G. Bianco, 2019
Many readers have probably heard of Casey McQuiston’s Red, White & Royal Blue, which features the First Son of the United States falling in love with the Prince of England. However, Paul Rudnick’s newest novel takes a similar concept but puts a different twist on it. Published on May 25th, Playing the Palace follows a gay event planner living in New York City who happens to start dating the Prince of Wales and all of the hilarity that ensues from their relationship.
After having his heart trampled on by his cheating ex, Carter Ogden is afraid love just isn’t in the cards for him. He still holds out hope in a tiny corner of his heart, but even in his wildest dreams he never thought he’d meet the Crown Prince of England, much less do a lot more with him. Yes, growing up he’d fantasized about the handsome, openly gay Prince Edgar, but who hadn’t? When they meet by chance at an event Carter’s boss is organizing, Carter’s sure he imagined all that sizzling chemistry. Or was it mutual? This unlikely but meant-to-be romance sets off media fireworks on both sides of the Atlantic. With everyone having an opinion on their relationship and the intense pressure of being constantly in the spotlight, Carter finds ferocious obstacles to his Happily Ever After, including the tenacious disapproval of the Queen of England. Carter and Prince Edgar fight for a happy ending to equal their glorious international beginning. It’s a match made on Valentine’s Day and in tabloid heaven.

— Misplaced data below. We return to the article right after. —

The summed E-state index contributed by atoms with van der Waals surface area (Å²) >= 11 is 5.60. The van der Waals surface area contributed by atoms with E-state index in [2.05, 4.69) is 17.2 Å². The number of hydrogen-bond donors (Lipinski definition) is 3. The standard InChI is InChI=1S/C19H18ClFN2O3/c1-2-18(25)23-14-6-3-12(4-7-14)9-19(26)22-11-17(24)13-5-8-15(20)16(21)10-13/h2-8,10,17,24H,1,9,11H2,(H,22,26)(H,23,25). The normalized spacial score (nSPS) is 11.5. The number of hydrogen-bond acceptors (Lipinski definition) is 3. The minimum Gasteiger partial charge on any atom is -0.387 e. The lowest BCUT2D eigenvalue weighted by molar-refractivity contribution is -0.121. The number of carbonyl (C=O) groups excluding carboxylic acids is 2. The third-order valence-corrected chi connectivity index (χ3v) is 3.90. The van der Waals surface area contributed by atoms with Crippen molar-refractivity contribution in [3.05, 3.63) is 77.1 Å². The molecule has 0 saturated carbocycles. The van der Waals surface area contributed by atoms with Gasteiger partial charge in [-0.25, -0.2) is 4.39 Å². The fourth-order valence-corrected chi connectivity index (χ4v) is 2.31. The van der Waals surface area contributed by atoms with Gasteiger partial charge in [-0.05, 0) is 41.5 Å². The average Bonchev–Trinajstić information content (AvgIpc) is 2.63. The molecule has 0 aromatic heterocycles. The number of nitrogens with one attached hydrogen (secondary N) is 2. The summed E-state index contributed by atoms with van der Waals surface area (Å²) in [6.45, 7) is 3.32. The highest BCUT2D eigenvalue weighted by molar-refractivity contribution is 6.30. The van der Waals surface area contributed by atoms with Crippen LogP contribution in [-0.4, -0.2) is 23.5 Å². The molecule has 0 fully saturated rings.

In my opinion, this book was okay. The novel was fast-paced, which made for a quick read, but it also made the plot and characterizations very underdeveloped. Maybe it’s because the author is well-known for being a playwright and screenwriter, but this book felt like a movie to me (but not necessarily in a good way). I could see the way the scenes shift so abruptly and how there weren't a lot of descriptors in regards to the emotions or feelings of certain characters' feelings. Instead, the scenery was very descriptive and the inner monologues of Carter took center stage and drowned everything else out.
While Carter was a funny narrator, his character traits were self-deprecating and self-destructive to the point where it got a bit annoying after a while. And while readers got a good look at his thoughts and life, we barely get anything about Prince Edgar. There was some backstory in his life as a royal, but nothing that made me connect with him as a character. Even the supporting characters like Carter’s sister, Carter’s roommates and friends, and Edgar’s bodyguard, were just mentioned briefly without there being much development or having them play major parts in the story. And if there was development, it felt very out of the blue and didn’t really flow well with the rest of the plot.
While I did appreciate the bingeable quality of this book and the way the author pulled in his own experiences as a Jewish gay man from New Jersey, I just felt this novel was a bit lacking. However, if the concept intrigues you, it’s still definitely worth checking out.
*I received an ARC from Berkley via a Goodreads Giveaway
Hi! My name is Elisa and my bookshelf is quite literally overflowing! Join me in my journey of reading as many books as humanly possible!